In this 2009 video (http://library.crossfit.com/free/video/CFJ_Glassman_OkinawaLecture4.mov), Greg Glassman encourages a group of Marines (presumably in better shape than a deconditioned civilian client) to “Spend a month (at least) on just basics before doing anything with intensity.” He goes on to warn that “…If you don’t plan for low trajectory on a distant horizon, nature will provide it for you.” This shows that the idea of a lower intensity, skills-based on-ramp or foundations program is clearly in-line with the core philosophy of the CrossFit program. Robb’s issue is that CrossFit would not standardize on-ramp programs and require that all affiliates use them.

This last point highlights the central disagreement between Robb and CrossFit: CrossFit has always insisted upon offering our Affiliates maximal autonomy to run their own businesses. In contrast, Robb has long recommended that CrossFit HQ exert “quality control” over the affiliates (source: http://robbwolf.com/wp//wp-content/uploads/2011/08/Episode-91.pdf). “Quality control” would require CrossFit HQ to impose a particular way of training and business upon the affiliates.

CrossFit, on the other hand, prefers that its affiliates be free to experiment with various methods in all aspects of their businesses, whether that be a Paleo approach to nutrition, or not, using an on-ramp program, or not, or using periodization, or not (source: http://journal.crossfit.com/2012/07/gregglassmansitdown-part1.tpl).

So, as you can see, the real debate is over how much freedom CrossFit affiliates should have to make their own decisions. CrossFit insists that its affiliates should be able to train their clients and run their businesses as they see fit. Robb, and many others, argue otherwise.


From Russell Berger, September 9, 2012 at 3:53 PM

Sorry again for the accidental double-post of the first part of my response. Any chance I’ll be hearing a reply from you based on the information I’ve provided about your post?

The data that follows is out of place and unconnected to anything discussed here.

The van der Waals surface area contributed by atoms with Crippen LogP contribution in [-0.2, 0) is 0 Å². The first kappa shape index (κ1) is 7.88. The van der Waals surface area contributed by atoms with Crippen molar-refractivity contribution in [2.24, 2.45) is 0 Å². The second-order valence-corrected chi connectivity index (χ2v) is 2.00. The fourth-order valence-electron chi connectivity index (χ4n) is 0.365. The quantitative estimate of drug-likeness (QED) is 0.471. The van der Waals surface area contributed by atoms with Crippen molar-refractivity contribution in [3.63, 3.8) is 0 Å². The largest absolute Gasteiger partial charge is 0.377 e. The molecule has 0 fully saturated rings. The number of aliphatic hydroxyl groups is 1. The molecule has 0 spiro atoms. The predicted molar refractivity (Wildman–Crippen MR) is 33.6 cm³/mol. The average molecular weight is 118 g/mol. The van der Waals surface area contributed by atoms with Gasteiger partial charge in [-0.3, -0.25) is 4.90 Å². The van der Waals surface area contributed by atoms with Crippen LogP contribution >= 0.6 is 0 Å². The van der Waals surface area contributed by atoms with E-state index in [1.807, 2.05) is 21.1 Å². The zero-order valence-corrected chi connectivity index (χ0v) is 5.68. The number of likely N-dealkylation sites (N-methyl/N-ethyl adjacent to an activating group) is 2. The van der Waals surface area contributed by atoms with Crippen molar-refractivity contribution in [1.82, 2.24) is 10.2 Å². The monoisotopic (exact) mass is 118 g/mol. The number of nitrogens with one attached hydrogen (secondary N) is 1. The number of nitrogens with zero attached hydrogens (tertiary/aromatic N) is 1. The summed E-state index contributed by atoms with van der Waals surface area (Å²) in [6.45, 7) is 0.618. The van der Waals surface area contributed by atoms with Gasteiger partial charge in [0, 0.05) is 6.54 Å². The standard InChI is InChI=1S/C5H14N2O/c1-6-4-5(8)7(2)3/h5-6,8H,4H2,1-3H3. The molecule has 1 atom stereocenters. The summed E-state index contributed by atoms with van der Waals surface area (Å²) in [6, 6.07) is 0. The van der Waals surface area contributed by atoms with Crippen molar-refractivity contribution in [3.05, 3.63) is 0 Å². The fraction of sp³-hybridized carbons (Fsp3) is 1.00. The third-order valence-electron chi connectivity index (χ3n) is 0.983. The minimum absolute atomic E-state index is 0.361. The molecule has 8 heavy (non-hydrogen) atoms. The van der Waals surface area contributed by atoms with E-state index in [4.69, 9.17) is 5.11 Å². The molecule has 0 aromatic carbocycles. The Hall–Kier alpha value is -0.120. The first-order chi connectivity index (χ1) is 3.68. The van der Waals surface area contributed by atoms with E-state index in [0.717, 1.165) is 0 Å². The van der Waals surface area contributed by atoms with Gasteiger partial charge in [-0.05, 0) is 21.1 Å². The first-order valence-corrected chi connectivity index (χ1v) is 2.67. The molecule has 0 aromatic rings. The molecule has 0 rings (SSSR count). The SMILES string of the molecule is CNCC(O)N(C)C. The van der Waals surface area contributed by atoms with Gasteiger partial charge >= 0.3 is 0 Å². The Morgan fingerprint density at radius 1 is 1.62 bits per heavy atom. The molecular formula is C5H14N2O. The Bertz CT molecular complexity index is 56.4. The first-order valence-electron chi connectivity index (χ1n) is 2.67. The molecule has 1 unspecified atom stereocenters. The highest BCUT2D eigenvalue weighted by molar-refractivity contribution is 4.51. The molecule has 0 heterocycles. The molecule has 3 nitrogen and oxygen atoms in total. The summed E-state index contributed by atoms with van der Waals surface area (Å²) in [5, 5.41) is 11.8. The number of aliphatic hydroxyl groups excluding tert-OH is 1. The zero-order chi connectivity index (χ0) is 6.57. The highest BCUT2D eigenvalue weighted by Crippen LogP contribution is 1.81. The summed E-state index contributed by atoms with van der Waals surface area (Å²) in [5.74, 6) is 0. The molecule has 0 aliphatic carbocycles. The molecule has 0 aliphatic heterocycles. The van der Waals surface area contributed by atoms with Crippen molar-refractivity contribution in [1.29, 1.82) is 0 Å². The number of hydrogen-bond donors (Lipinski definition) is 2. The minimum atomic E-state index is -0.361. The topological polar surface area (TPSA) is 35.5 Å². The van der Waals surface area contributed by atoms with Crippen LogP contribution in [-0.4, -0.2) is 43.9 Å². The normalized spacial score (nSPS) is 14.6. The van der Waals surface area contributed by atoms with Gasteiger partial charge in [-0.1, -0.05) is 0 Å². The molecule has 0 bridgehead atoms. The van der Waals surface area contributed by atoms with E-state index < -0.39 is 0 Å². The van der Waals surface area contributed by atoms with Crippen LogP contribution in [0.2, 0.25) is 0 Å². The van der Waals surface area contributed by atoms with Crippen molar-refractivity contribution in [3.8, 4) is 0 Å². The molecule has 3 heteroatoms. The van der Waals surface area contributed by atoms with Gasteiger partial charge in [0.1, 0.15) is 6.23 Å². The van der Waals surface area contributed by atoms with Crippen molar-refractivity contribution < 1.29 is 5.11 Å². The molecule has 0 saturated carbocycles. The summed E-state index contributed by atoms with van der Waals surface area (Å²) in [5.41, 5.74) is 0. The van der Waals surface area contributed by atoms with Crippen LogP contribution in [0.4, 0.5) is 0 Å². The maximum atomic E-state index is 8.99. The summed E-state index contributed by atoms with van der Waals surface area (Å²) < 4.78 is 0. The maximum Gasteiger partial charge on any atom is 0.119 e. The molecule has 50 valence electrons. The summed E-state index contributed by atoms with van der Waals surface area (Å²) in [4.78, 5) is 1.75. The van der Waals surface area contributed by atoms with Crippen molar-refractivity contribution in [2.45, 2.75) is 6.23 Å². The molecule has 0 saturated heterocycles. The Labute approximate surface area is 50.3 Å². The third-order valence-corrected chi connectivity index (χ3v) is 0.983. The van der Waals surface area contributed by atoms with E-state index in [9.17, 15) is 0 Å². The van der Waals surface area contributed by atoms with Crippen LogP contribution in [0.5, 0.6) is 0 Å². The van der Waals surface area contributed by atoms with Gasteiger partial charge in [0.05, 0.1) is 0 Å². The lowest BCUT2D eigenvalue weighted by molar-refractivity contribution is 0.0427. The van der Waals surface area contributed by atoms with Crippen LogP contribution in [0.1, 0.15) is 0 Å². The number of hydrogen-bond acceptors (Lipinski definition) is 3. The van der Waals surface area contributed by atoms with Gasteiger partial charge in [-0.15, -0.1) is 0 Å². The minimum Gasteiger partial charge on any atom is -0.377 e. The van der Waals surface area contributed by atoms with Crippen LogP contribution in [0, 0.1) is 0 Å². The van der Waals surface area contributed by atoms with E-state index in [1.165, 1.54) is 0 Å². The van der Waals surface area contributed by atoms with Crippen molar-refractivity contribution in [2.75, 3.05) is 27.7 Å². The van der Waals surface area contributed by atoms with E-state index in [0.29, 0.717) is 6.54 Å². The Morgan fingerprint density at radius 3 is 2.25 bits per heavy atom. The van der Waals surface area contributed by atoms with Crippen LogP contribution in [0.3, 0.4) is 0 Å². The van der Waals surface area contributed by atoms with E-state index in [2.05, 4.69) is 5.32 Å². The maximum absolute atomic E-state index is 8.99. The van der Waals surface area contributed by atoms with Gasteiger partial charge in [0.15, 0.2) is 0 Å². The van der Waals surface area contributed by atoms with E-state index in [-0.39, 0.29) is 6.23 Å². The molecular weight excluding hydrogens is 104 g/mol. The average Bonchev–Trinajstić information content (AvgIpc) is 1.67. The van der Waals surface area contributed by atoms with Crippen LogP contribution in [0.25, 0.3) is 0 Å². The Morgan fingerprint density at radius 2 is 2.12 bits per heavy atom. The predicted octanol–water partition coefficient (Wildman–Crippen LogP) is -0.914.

From Emily Deans, September 9, 2012 at 7:21 PM

I rarely comment on new comments on old posts (life is short, after all). I’m sure the 6 people who read this post nowadays will be very interested to hear your side of the story. 🙂


From Russell Berger, September 11, 2012 at 8:55 PM

I was actually hoping you would respond by creating another post for your blog with these (correct) version of the events you described. I only wrote this on your blog because I assumed that as an M.D. you have some appreciation for the process of seeking truth, and I also assumed would feel morally obligated to correct a publication of yours that was inaccurate.
This seems especially important because the inaccurate version of the events you have described discredits my company (CrossFit) and the many good and honest people who work for it. Thank you for considering.


From Robb Wolf, September 12, 2012 at 10:37 AM

good to see the HQ SS machine finally caught this! You guys need to tighten your web to make it happen in “real time”.

How far you have fallen man. Once an American Hero, now this.


From Russell Berger, September 14, 2012 at 1:22 PM

I feel it is important to set the record straight. The version of events you’ve sold to Emily paint a negative picture of the people I work with and are as unfair as they are inaccurate. I realize this may be a sensitive issue for you, but criticizing me personally doesn’t do anything to show where or how I got the facts wrong.



Leave a Reply

Please log in using one of these methods to post your comment:

WordPress.com Logo

You are commenting using your WordPress.com account. Log Out /  Change )

Twitter picture

You are commenting using your Twitter account. Log Out /  Change )

Facebook photo

You are commenting using your Facebook account. Log Out /  Change )

Connecting to %s

%d bloggers like this: